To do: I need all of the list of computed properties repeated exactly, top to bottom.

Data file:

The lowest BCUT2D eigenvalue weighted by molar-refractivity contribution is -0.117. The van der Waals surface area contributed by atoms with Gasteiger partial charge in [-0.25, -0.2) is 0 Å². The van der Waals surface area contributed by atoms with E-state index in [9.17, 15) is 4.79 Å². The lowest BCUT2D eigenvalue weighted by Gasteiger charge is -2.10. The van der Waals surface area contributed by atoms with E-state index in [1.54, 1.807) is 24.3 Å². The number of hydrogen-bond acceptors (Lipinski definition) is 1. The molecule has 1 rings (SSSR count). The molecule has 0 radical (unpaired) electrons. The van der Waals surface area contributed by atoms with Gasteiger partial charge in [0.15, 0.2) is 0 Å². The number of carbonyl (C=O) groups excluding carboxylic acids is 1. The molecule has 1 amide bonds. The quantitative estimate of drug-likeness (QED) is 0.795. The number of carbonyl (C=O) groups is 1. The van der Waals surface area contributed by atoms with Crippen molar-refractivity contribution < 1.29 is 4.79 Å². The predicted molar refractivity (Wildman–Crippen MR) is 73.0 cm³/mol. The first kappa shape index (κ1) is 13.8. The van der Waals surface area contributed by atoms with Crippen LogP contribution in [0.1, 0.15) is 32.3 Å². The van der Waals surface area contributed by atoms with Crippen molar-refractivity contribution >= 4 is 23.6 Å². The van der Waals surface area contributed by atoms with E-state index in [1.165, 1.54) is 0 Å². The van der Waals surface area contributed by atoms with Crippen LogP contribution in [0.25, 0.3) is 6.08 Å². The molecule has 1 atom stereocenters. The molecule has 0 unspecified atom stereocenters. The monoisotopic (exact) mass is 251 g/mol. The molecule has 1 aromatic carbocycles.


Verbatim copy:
The lowest BCUT2D eigenvalue weighted by molar-refractivity contribution is -0.117. The van der Waals surface area contributed by atoms with Gasteiger partial charge in [-0.25, -0.2) is 0 Å². The van der Waals surface area contributed by atoms with E-state index in [9.17, 15) is 4.79 Å². The lowest BCUT2D eigenvalue weighted by Gasteiger charge is -2.10. The van der Waals surface area contributed by atoms with E-state index in [1.54, 1.807) is 24.3 Å². The number of hydrogen-bond acceptors (Lipinski definition) is 1. The molecule has 1 rings (SSSR count). The molecule has 0 radical (unpaired) electrons. The van der Waals surface area contributed by atoms with Gasteiger partial charge in [0.15, 0.2) is 0 Å². The number of carbonyl (C=O) groups excluding carboxylic acids is 1. The molecule has 1 amide bonds. The quantitative estimate of drug-likeness (QED) is 0.795. The number of carbonyl (C=O) groups is 1. The van der Waals surface area contributed by atoms with Crippen molar-refractivity contribution < 1.29 is 4.79 Å². The predicted molar refractivity (Wildman–Crippen MR) is 73.0 cm³/mol. The first kappa shape index (κ1) is 13.8. The van der Waals surface area contributed by atoms with Crippen LogP contribution in [0.1, 0.15) is 32.3 Å². The van der Waals surface area contributed by atoms with Crippen molar-refractivity contribution >= 4 is 23.6 Å². The van der Waals surface area contributed by atoms with E-state index in [1.165, 1.54) is 0 Å². The van der Waals surface area contributed by atoms with Crippen LogP contribution in [0.25, 0.3) is 6.08 Å². The molecule has 1 atom stereocenters. The molecule has 0 unspecified atom stereocenters. The monoisotopic (exact) mass is 251 g/mol. The molecule has 1 aromatic carbocycles.